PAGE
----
The context is different and too much has happened for us to ignore its ramifaications on society and norms which we accept and too often do not question, perhaps what P'Rirkrit has tried to say for a long time now speaks more to us than it ever did before, we might just be more receptive now than ever. It felt completely comfortable even if the backdrop to the installation shows us police brutality and the fact that Thailand is not a "peaceful" country where everyone gets along and speaks the same language as propoganda would make us believe, we are different. Clearly we do not speak the same language and have different needs. This is evident as much in the natural world as it is a nation state, if it were all to be the same, then all roses would be red and that would be very sad for yellow, white and pink roses.

The thing with colour is that they are all distinct yet they can mix together and form something new.

Red means stop, Yellow means get ready, Green means go . . .those are traffic lights . . .it is the law, these norms tell us what to do. What happens then when Red and Yellow decide to fight . . .where's Green? In England the Green party are kind of the liberal hippies always side lined. In this case, where is the Green in the space except for the colour of the curry, we haven't heard of green shirts after all (and where is orange?).

I tried all three colours and thus assured myself that I was not scared of neither red, yellow nor green, though yellow was particularly spicy but clear . . .green was probably the tastiest and red looked good but was a bit bland. Not sure if we were supposed to comment on taste, I just know though that an artist-cooked meal is as good as any.
I have collected bits of P'Rirkrit souvenirs here and there for years, be it jello box from Miami Basel, to a freedom of expression pamplet at the Guggenheim and most recently the Commoner's Manifesto printed in red at the BACC so it was neat to meet the artist in person. He is very nice and extremely funny with sparkling eyes. He told me that the mural will grow, there will be more, at the moment there are cops, monuments, mobs and torutre and the Democracy Monumet. ..I wonder what will be on the wall on the 28th when he has his workshop. I would also love an explanation - all this must represent complex thought after all.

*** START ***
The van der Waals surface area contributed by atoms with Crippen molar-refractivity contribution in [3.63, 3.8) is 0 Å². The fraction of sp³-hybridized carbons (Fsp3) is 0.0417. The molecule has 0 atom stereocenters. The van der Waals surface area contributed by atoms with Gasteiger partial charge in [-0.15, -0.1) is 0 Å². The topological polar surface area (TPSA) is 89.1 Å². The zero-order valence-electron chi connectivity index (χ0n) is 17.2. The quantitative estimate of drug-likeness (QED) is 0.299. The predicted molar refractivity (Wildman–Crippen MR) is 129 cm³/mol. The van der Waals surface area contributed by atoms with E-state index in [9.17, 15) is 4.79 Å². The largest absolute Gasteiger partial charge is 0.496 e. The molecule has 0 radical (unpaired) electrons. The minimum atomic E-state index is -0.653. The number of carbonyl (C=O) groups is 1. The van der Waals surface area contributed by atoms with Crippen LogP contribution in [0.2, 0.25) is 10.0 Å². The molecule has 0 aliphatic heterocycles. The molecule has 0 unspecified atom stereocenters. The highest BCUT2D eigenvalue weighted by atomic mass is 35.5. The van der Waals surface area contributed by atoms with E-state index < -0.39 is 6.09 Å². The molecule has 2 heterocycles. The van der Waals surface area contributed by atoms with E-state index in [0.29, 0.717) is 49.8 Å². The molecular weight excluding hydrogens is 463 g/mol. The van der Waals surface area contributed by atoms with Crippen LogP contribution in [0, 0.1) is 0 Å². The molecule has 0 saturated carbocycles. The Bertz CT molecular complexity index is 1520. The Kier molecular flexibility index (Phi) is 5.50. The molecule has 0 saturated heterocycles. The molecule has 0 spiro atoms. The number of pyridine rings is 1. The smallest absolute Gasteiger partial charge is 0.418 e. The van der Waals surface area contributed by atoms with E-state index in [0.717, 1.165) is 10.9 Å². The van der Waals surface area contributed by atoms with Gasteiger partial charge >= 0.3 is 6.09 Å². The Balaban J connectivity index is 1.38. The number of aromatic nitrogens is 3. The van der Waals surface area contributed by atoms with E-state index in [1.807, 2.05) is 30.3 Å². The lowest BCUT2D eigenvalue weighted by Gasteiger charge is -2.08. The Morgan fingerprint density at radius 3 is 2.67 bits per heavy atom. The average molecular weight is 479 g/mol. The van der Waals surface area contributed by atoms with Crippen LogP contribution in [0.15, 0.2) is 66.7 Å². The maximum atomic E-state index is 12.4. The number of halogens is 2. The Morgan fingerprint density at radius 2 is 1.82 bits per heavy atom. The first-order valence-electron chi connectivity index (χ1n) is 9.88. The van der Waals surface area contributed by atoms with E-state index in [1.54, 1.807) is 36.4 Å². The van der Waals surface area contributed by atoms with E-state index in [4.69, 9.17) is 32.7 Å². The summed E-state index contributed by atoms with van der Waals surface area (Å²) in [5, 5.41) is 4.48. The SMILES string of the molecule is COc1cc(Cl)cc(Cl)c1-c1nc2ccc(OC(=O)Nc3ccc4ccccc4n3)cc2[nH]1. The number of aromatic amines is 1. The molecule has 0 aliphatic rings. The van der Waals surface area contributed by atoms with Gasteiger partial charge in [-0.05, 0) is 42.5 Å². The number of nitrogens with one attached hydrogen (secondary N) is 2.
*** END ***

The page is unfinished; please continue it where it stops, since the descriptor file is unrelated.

If art is a language then so is food, if art does not speak to you then well, food speaks to our tummies when we are hungry, it engages. . . P'Rirkrit opens up the door and starts the conversation . . . and as we go into the world he creates of mobs, colours, curries, aromas, revolution and freedom, at least for me anyway, it made me question, really what does it all mean and why are we afraid? Differences exist anyway, they always have, to not accept = use of force to suppress some sort of freedom, inequalities, institutional corruption and brutality. It is a bit ironic really with the state of the world and its woes and we queue for curry.

The drawings on the wall engages us as it captures something which is very much, to a Thai person in a our very recent memory, it triggers emotion, whereas before it was our parents and Oct 14th but this time it is May 10th - it forces us to look, watch think and not be afraid, to finally question and engage rather than think it is not our business.

My interpretation from a few bowls of curry, red, yellow and green - rather intriguing, confusing and fun, I think next I would like to try P'Rirkrit's turkish coffee from his cook book . . What is so ordinary through the eyes and the work of Rirkrit Tiravanija becomes utterly extraordinary.